Caring for a Three Legged Dog or Cat
Tripawds is the place to learn how to care for a three legged dog or cat, with answers about dog leg amputation, and cat amputation recovery from many years of member experiences.
JUMP TO FORUMS ↓
Join The Tripawds Community
Learn how to help three legged dogs and cats in the forums below. Browse and search as a guest or register for free and get full member benefits:
What does it mean to Be More Dog?
Find out in Be More Dog: Learning to Live in the Now by Tripawds founders Rene and Jim. Learn life lessons learned from their Chief Fun Officer Jerry G. Dawg! Get the book and find fun gifts in the Be More Dog Bookstore.
25 April 2007
When my oncologist presented options for dealing with the osteosarcoma metastasis that was growing in my lungs, one of the surgical procedures she mentioned was a "lung lobectomy."
My people thought it was too radical of a procedure to do on me. After all, I was nearly 10 years old and not exactly a spring chicken. Instead we opted for metronomic chemotherapy , which gave me 7 more great months.
But ever since then, my people wondered, "What if we had done the lung lobectomy?" Could it have helped me live longer and happier? They never knew of another Tripawd with osteosarcoma who had been through this procedure, until Jabba.
Jabba's Lung Lobectomy
Jabba-Bear is a 2 year old German Shepard/Border Collie mix from North Carolina who joined the Tripawds community after he was diagnosed with osteosarcoma in January 2011.
He sailed through chemotherapy and for nearly two years Jabba lived cancer-free without that left rear leg. The metronomic chemotherapy regimen was working well. Cyclophosphamide and palladia also seemed to help keep the cancer away.
Then in January of this year, Jabba appeared sick with symptoms like excessive eye mucous, lethargy, mild coughing and redness of his eyes. Sadly, lung tumors appeared to be the culprit.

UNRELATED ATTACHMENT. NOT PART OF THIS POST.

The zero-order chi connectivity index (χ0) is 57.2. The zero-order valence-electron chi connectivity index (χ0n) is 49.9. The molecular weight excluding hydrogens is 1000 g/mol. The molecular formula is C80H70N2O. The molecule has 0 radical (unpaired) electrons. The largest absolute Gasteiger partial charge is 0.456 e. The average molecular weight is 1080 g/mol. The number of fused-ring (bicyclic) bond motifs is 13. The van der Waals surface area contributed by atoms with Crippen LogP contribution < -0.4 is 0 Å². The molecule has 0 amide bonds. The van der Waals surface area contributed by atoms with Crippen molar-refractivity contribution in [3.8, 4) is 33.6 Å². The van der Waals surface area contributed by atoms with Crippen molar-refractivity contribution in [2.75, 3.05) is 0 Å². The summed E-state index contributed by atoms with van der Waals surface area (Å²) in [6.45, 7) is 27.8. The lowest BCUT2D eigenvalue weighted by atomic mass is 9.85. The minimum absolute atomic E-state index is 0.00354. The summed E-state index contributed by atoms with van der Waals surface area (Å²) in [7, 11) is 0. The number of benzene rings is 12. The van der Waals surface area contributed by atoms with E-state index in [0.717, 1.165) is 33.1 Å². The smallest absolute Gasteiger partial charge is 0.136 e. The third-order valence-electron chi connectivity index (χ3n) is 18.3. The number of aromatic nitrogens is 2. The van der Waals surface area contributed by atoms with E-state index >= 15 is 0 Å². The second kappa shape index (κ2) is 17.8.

His parents wrote:
On Monday, February 18th, Jabba-bear was admitted to Carolina Veterinary Specialists (CVS) upon referral from his primary veterinarian (Oldtown Veterinary Hospital). By that point, Jabba’s condition was critical. It was clear that if we didn’t act fast, he would die…soon.
What follows is an amazing, cliff-hanging story about this pack's decision to give their young, energetic dog another chance at life by allowing his veterinary team to remove the portion of his lung that contained the tumor.
We can't do justice to how well Jabba's people described their journey. If your dog has osteosarcoma lung metastasis and you are being presented with a lobectomy as an option to slow the cancer down, we recommend reading about Jabba's harrowing journey in his blog posts:
Osteosarcoma Lung Lobectomy Information
Seeing how well Jabba has recovered gives my people hope for a lot of dogs who get the bad news that lung mets are present. Would they have done things differently for me if they had really known how well dogs can do after this procedure? Probably not. But what's right for one dog isn't always right for another. if you are facing this decision we urge you to do your research so you can feel comfortable with whatever path you take at this point in your cancer journey.
It's not easy to find information online about dogs who have been through the lung lobectomy procedure when osteosarcoma has metastasized to this part of the body. Most dogs and cats who have this procedure will undergo it because the lung tumor is a primary cancer tumor, not metastasis from osteosarcoma. The good news is, studies indicate that most dogs recover with few complications and eventually succumb to something other than lung metastasis.
Here is what we found so far. If you have any resources to add, be sure to comment below.
Tripawds sends all the love and get well wishes in the world to Jabba-Bear for a long, healthy life ahead. We thank his pack for sharing this eye-opening, hopeful journey with us.